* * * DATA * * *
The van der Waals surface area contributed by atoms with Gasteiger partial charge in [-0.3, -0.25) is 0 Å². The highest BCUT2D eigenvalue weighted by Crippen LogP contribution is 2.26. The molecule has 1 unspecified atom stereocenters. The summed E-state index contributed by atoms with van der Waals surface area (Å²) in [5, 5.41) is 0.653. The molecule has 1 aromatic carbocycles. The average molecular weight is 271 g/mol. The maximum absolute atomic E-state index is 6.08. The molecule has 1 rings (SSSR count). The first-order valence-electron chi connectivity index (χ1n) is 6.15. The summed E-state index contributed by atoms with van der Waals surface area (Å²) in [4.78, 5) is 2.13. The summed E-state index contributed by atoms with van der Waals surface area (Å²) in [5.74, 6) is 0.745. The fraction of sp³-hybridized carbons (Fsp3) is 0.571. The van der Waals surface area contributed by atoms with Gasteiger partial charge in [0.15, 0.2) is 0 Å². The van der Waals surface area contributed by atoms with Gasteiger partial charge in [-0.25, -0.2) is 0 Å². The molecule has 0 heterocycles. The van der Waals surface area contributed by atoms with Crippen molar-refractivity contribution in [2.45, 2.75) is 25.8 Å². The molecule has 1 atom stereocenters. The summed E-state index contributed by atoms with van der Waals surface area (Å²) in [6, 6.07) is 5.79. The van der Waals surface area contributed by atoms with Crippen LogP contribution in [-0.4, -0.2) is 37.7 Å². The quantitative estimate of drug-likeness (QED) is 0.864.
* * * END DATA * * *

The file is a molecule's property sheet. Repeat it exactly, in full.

The van der Waals surface area contributed by atoms with Gasteiger partial charge in [-0.3, -0.25) is 0 Å². The highest BCUT2D eigenvalue weighted by Crippen LogP contribution is 2.26. The molecule has 1 unspecified atom stereocenters. The summed E-state index contributed by atoms with van der Waals surface area (Å²) in [5, 5.41) is 0.653. The molecule has 1 aromatic carbocycles. The average molecular weight is 271 g/mol. The maximum absolute atomic E-state index is 6.08. The molecule has 1 rings (SSSR count). The first-order valence-electron chi connectivity index (χ1n) is 6.15. The summed E-state index contributed by atoms with van der Waals surface area (Å²) in [4.78, 5) is 2.13. The summed E-state index contributed by atoms with van der Waals surface area (Å²) in [5.74, 6) is 0.745. The fraction of sp³-hybridized carbons (Fsp3) is 0.571. The van der Waals surface area contributed by atoms with Gasteiger partial charge in [0.15, 0.2) is 0 Å². The van der Waals surface area contributed by atoms with Gasteiger partial charge in [-0.25, -0.2) is 0 Å². The molecule has 0 heterocycles. The van der Waals surface area contributed by atoms with Crippen molar-refractivity contribution in [2.45, 2.75) is 25.8 Å². The molecule has 1 atom stereocenters. The summed E-state index contributed by atoms with van der Waals surface area (Å²) in [6, 6.07) is 5.79. The van der Waals surface area contributed by atoms with Crippen LogP contribution in [-0.4, -0.2) is 37.7 Å². The quantitative estimate of drug-likeness (QED) is 0.864.